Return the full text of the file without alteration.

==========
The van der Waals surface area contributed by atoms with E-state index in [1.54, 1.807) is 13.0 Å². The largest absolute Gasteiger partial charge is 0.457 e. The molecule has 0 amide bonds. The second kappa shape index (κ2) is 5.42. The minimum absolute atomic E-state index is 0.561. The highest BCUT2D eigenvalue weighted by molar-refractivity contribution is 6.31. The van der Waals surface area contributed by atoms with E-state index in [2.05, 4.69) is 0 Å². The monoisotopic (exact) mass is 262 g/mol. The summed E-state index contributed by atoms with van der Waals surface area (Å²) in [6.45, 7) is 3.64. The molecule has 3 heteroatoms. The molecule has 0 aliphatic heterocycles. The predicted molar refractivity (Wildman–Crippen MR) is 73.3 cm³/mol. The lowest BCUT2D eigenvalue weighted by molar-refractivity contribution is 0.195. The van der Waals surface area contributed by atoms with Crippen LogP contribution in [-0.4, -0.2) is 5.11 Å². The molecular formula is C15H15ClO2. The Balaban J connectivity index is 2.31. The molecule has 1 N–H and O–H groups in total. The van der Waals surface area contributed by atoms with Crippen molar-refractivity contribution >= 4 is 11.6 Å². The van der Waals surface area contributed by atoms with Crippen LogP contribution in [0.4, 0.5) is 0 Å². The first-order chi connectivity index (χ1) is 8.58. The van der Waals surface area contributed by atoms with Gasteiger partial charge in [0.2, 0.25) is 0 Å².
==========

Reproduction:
The van der Waals surface area contributed by atoms with E-state index in [1.54, 1.807) is 13.0 Å². The largest absolute Gasteiger partial charge is 0.457 e. The molecule has 0 amide bonds. The second kappa shape index (κ2) is 5.42. The minimum absolute atomic E-state index is 0.561. The highest BCUT2D eigenvalue weighted by molar-refractivity contribution is 6.31. The van der Waals surface area contributed by atoms with E-state index in [2.05, 4.69) is 0 Å². The monoisotopic (exact) mass is 262 g/mol. The summed E-state index contributed by atoms with van der Waals surface area (Å²) in [6.45, 7) is 3.64. The molecule has 3 heteroatoms. The molecule has 0 aliphatic heterocycles. The predicted molar refractivity (Wildman–Crippen MR) is 73.3 cm³/mol. The lowest BCUT2D eigenvalue weighted by molar-refractivity contribution is 0.195. The van der Waals surface area contributed by atoms with Crippen LogP contribution in [-0.4, -0.2) is 5.11 Å². The molecular formula is C15H15ClO2. The Balaban J connectivity index is 2.31. The molecule has 1 N–H and O–H groups in total. The van der Waals surface area contributed by atoms with Crippen molar-refractivity contribution >= 4 is 11.6 Å². The van der Waals surface area contributed by atoms with Crippen LogP contribution in [0.4, 0.5) is 0 Å². The first-order chi connectivity index (χ1) is 8.58. The van der Waals surface area contributed by atoms with Gasteiger partial charge in [0.2, 0.25) is 0 Å².